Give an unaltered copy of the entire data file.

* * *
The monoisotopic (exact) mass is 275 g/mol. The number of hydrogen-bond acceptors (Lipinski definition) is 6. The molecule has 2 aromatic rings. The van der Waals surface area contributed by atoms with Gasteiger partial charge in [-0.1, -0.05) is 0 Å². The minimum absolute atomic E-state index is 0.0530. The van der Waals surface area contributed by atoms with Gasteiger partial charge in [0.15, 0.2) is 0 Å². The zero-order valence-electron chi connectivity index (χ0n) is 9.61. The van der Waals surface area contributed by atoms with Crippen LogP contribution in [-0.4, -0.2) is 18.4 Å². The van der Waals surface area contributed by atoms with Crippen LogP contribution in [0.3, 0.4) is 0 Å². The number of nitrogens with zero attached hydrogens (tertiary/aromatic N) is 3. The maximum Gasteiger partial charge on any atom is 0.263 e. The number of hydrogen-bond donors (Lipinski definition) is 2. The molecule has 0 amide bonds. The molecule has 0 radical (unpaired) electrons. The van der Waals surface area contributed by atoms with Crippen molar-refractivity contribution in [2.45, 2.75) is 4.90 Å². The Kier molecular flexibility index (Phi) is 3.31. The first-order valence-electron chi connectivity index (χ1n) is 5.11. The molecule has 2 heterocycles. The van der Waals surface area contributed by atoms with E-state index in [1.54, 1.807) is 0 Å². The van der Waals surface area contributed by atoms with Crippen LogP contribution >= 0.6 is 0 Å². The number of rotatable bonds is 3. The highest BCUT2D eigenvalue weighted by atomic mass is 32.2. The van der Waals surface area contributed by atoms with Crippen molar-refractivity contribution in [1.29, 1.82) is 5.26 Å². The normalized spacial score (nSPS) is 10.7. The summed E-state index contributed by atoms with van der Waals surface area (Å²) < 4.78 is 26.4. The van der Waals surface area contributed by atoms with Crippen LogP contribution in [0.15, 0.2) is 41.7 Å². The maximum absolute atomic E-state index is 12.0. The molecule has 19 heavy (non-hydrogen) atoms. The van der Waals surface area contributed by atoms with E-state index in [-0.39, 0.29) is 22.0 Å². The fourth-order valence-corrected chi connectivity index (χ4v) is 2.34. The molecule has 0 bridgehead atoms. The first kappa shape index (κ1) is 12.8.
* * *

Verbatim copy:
The monoisotopic (exact) mass is 275 g/mol. The number of hydrogen-bond acceptors (Lipinski definition) is 6. The molecule has 2 aromatic rings. The van der Waals surface area contributed by atoms with Gasteiger partial charge in [-0.1, -0.05) is 0 Å². The minimum absolute atomic E-state index is 0.0530. The van der Waals surface area contributed by atoms with Gasteiger partial charge in [0.15, 0.2) is 0 Å². The zero-order valence-electron chi connectivity index (χ0n) is 9.61. The van der Waals surface area contributed by atoms with Crippen LogP contribution in [-0.4, -0.2) is 18.4 Å². The van der Waals surface area contributed by atoms with Crippen LogP contribution in [0.3, 0.4) is 0 Å². The number of nitrogens with zero attached hydrogens (tertiary/aromatic N) is 3. The maximum Gasteiger partial charge on any atom is 0.263 e. The number of hydrogen-bond donors (Lipinski definition) is 2. The molecule has 0 amide bonds. The molecule has 0 radical (unpaired) electrons. The van der Waals surface area contributed by atoms with Crippen molar-refractivity contribution in [2.45, 2.75) is 4.90 Å². The Kier molecular flexibility index (Phi) is 3.31. The first-order valence-electron chi connectivity index (χ1n) is 5.11. The molecule has 2 heterocycles. The van der Waals surface area contributed by atoms with E-state index in [1.54, 1.807) is 0 Å². The van der Waals surface area contributed by atoms with Crippen LogP contribution >= 0.6 is 0 Å². The number of rotatable bonds is 3. The highest BCUT2D eigenvalue weighted by atomic mass is 32.2. The van der Waals surface area contributed by atoms with Crippen molar-refractivity contribution in [1.29, 1.82) is 5.26 Å². The normalized spacial score (nSPS) is 10.7. The summed E-state index contributed by atoms with van der Waals surface area (Å²) < 4.78 is 26.4. The van der Waals surface area contributed by atoms with Crippen LogP contribution in [0.15, 0.2) is 41.7 Å². The maximum absolute atomic E-state index is 12.0. The molecule has 19 heavy (non-hydrogen) atoms. The van der Waals surface area contributed by atoms with E-state index in [-0.39, 0.29) is 22.0 Å². The fourth-order valence-corrected chi connectivity index (χ4v) is 2.34. The molecule has 0 bridgehead atoms. The first kappa shape index (κ1) is 12.8.